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I am an architect working on a project in Malibu, California. This is new construction of a single-family residence. The house features a green roof and the client is convinced that it must be planted with Bougainvillea. Aesthetically it will be important that the plants are densely distributed and that they reach a decent height.

My question is, what would be an appropriate soil depth? I have asked a number of consultants and received different answers, ranging from 8-12 inches. We would like to keep the number low, as the weight of the roof increases dramatically with each inch of soil. Just wondering if anyone has any experience with a similar situation. If we have to do 12 inches (which is our limit) we will, but we'd prefer to go lighter.

It is also worth mentioning that the "soil" is not really like normal soil, it is a growing media without a lot of organic matter, and retains less moisture than normal soil (I believe this helps keep the weight down).

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    It depends on how wide an area the plant can spread roots... Wide, shallow (even under 10") root systems should be fine as long as it's irrigated regularly. – J. Musser Oct 6 '15 at 18:29
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I saw a planting in Mexico of bougainvillea where the soil depth was about six inches. The planters were six or eight feet long. It looked fine but as J. Musser says if you don't irrigate then the soil dries out pretty fast.

If you are using a soil less mix and shallow planting depth the big issue is some plants are going to die out. Edges and corners are going to be hotter and drier. I sure hope that the planting area is accessible for maintenance and watering or it will look poorly after a while.

Green roofs normally use plants that spread by roots or rhizome so if one or two die the rest fill in. Bougainvillea with it's thorns and scrambling habit should be planted on a wider spacing but if one dies then there is big hole for weeds to start in.

I see a direct conflict here between the practice of a green roof: self sufficient, not requiring irrigation, low weeding requirements and using a sprawling vine which will need water and weeding.

The more I read about using this plant the less it seems appropriate for a green roof. From here

  • Unless they are pruned regularly, bougainvillea grows into a tangled mass of old and new growth, and overcrowding often leads to pests and diseases
  • It should not be planted in extremely windy, unprotected areas Bougainvillea is very susceptible to girdling during a storm. The bark will rub off at ground level when stems whip in high-speed winds.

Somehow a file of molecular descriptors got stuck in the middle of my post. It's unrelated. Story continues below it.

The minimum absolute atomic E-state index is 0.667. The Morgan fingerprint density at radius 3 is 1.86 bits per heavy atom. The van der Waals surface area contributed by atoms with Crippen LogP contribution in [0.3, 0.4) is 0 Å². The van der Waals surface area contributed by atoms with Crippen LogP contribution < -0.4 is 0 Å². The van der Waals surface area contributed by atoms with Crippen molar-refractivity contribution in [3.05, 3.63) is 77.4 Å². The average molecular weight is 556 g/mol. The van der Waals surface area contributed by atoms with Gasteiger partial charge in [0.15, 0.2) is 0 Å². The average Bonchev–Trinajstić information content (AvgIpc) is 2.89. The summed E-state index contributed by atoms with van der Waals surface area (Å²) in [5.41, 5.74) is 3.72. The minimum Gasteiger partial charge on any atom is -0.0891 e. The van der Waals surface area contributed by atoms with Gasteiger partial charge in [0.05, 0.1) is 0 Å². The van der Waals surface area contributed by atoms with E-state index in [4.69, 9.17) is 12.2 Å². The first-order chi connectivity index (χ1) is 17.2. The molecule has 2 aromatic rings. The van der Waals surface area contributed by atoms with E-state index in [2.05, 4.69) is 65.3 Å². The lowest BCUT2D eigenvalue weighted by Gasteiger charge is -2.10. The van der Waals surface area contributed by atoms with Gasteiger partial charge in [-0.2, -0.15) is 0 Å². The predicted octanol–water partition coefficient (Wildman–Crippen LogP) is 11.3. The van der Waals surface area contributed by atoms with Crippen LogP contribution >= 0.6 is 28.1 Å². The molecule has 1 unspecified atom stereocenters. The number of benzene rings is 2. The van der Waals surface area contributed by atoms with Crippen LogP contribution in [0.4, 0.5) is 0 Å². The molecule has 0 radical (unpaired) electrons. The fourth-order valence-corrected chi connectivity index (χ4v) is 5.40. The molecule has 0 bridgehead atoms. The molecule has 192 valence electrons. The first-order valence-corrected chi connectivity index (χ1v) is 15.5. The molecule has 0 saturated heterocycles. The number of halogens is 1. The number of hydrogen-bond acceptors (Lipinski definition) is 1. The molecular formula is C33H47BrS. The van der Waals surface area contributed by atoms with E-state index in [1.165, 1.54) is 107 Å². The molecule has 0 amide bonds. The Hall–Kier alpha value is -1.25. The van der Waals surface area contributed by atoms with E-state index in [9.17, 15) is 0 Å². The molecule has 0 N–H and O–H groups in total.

• needs regular fertilizing with formula­tions having NPK ratios of 1:1:1 or 2:1:2. Applications of soluble minor elements help prevent leaf chlorosis
  • Bougainvillea tolerates drying and if possible irrigation should be adjusted to be a little on the dry side. They are sensitive to over watering but should not be allowed to completely dry out.

So your client wants to put a plant on a roof where:

  • the recommended planting distance is six to nine feet spacing
  • it needs regular pruning
  • should not be exposed to high winds
  • fertilized regularly with all the issues that entails with salt buildup in the irrigation system and soil and ensuring consistent application levels
  • should not be left to dry out totally yet should not be over watered

How about you suggest an initial planting of ice plants to fill in the spaces until the bougainvillea grows in? That way there is something to stabilize the soil that looks good right away and if the bougainvillea does great it can shade out and out grow the ice plants in time?

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  • Good answer. Sometimes automated irrigation based on soil moisture sensors can make it kinda 'self-sufficient'. – J. Musser Oct 6 '15 at 22:01
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    I should have mentioned that there will be irrigation in the form of fleece-wrapped, perforated rubber tubing. Also I am thinking there will be mulch on top of the growing media--I would think this will help the the moisture content as well. I agree that the weeding issue is a concern. Sounds like we would be ok with shallower depth (I'm thinking 9 inches), as long as we have decent maintenance access and irrigation? (Trust me no expense will be spared on maintaining and irrigating the roof) – newellt Oct 6 '15 at 22:25

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